With the win, Marco Arroyo (left) improved to 2-0 while Cesar Alberto Martinez remained winless dropping to 0-4.
In Bout #4, they had middleweights Jesus Rafael Sandoval Garcia, alias Palomitas (left)Global ID 823057 from San Diego’s House of Boxing by way of Ensenada, B. C., Mexico (1-0) taking on Abraham Yocupicio (0-7) from Tijuana, Global ID 760083.
We have to admit, this one was a clunker and Abraham Yocupicio should seriously consider taking up another sport.

Before the start of Bout #6, we see the combatants, Jorge “Tito” Ruiz Jr. (11-3, 5 KOs), Global ID 634691, (left) from San Diego and Jose Eduardo Poom (2-17-1), Global ID 711604 (right) from Empalme, Sonora, Mexico meeting in the center of the ring to receive final instructions from referee Juan Morales Lee. Ruiz is now looking to get his career back on track after taking time off to recover from a serious illness. Ruiz had a lung infection that wouldn’t allow his body to compete at a professional level. 

In Bout #5, Jose Poom was willing to use every trick in the book to defeat Jorge Ruiz Jr., even if it meant receiving a point deduction.
After all else failed, it was time for Poom to use his acting skills. One complaint involved his leg, another being hit on the back of the head, a repeat of an earlier complaint.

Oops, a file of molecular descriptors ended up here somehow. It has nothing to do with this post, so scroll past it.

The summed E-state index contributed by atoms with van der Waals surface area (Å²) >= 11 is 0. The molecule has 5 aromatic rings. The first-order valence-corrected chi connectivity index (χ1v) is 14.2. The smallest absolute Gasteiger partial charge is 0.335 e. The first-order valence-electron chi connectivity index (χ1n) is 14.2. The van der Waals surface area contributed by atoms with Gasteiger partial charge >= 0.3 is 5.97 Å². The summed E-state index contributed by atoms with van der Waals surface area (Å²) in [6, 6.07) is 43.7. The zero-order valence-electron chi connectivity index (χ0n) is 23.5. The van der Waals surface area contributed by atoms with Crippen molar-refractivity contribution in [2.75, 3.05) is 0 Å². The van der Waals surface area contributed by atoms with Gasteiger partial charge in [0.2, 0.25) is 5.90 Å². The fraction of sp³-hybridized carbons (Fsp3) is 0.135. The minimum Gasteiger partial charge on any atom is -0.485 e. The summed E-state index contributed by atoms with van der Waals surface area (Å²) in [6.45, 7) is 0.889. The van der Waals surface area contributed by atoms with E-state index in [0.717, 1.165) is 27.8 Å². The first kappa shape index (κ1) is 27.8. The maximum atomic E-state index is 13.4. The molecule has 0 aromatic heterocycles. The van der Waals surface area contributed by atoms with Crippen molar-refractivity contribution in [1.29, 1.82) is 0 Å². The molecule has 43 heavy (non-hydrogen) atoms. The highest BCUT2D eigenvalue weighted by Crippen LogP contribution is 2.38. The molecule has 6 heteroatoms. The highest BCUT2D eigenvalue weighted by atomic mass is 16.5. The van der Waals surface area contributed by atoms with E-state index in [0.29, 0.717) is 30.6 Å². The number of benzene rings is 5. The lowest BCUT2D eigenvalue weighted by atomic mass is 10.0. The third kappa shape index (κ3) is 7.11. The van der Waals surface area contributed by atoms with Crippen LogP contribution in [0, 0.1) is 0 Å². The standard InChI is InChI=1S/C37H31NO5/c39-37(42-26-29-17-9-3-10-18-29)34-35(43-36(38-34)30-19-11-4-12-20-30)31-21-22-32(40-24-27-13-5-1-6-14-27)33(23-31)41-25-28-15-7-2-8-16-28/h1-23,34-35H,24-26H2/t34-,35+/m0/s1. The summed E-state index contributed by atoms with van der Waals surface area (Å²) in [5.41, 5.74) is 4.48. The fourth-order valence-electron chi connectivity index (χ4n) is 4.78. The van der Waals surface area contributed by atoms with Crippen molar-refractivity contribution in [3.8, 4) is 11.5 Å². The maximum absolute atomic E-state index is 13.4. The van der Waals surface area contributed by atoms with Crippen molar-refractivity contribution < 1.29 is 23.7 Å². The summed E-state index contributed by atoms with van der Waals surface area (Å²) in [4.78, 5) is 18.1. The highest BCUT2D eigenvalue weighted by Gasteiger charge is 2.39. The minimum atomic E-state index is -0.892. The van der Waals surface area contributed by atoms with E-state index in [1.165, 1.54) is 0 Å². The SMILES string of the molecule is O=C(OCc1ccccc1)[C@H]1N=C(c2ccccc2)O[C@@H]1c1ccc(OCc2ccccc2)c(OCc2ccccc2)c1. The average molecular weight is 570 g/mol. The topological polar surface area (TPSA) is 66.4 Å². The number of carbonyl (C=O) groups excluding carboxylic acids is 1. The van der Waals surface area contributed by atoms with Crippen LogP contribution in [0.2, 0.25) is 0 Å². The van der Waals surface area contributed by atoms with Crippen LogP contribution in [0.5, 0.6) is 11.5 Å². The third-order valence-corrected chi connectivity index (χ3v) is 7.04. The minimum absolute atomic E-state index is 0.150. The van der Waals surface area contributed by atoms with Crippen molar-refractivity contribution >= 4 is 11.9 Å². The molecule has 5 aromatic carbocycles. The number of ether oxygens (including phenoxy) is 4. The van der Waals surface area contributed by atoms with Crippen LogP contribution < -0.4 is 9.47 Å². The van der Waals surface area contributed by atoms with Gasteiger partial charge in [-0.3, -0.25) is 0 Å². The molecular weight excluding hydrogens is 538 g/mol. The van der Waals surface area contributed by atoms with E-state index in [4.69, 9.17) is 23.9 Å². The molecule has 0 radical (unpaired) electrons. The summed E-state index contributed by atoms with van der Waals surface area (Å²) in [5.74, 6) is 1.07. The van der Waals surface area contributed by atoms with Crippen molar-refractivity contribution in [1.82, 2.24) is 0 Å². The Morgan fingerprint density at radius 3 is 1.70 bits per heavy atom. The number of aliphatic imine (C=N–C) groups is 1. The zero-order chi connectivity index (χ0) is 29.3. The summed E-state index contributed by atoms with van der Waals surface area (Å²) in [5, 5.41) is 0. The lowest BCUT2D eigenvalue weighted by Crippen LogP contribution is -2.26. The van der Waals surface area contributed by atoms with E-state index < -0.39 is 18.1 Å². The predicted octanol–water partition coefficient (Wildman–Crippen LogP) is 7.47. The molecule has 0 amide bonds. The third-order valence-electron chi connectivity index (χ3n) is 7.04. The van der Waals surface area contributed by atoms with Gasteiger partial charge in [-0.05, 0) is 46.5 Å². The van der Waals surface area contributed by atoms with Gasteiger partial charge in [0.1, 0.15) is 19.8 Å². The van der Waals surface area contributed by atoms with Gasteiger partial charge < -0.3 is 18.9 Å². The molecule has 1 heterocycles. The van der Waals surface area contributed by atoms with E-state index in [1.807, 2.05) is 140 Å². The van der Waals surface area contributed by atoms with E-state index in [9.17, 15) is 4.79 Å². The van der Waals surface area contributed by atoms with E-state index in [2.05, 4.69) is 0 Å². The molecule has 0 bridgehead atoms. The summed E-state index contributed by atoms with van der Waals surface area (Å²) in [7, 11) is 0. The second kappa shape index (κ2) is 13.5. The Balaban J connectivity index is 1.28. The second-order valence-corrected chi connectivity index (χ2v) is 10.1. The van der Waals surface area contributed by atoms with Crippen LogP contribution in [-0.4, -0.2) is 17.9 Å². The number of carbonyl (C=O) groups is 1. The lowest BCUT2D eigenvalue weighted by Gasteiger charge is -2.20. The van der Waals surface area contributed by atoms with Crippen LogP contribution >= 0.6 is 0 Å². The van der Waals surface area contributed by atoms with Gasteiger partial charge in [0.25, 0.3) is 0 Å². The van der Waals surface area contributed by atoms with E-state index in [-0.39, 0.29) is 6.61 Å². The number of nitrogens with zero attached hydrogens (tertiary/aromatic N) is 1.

In the end, it was Jorge Ruiz Jr. winning by a unanimous decision to improve his record to (12-3, 5 KOs), while his gutsy opponent’s record dropped to (2-18-1).
In Bout #7, you had to feel some empathy for Manuel Valenzuela (r) from Navojoa, Sonora, Mexico, Global ID 281937, record 4-30, after all, he was to be the first person to face Kevin Torres (10-1-1, 9 KOs), Global ID 775110 after Torres suffered his first loss on 11-09-18 to the much taller lefty Jorge Alberto Brito. Plus, there was no way he could beat Torres, and fighting Torres only made it appear as if he had suicidal tendencies. In the end, Valenzuela took the fight and got battered as they say from pillar to post.
You don’t always have a say-so in who you are about to fight.
Just like the famous Marshall Wyatt Earp of Dodge City who was “Brave, Courageous and Bold” Manuel Valenzuela took this fight and then somehow managed to survive.
With the win, Kevin Torres (l) improved to (11-1-1 with 10 KOs) while Manuel “Petrolero” Valenzuela (r) dropped to (4 wins 31 losses, with 3 KOs).
Next, we have some absconded photos from Carina Moreno’s personal Facebook page. Photos that speak volumes of her unquestioned beauty.
You talk about knowing all the right people. Check out this group of close friends: Eliza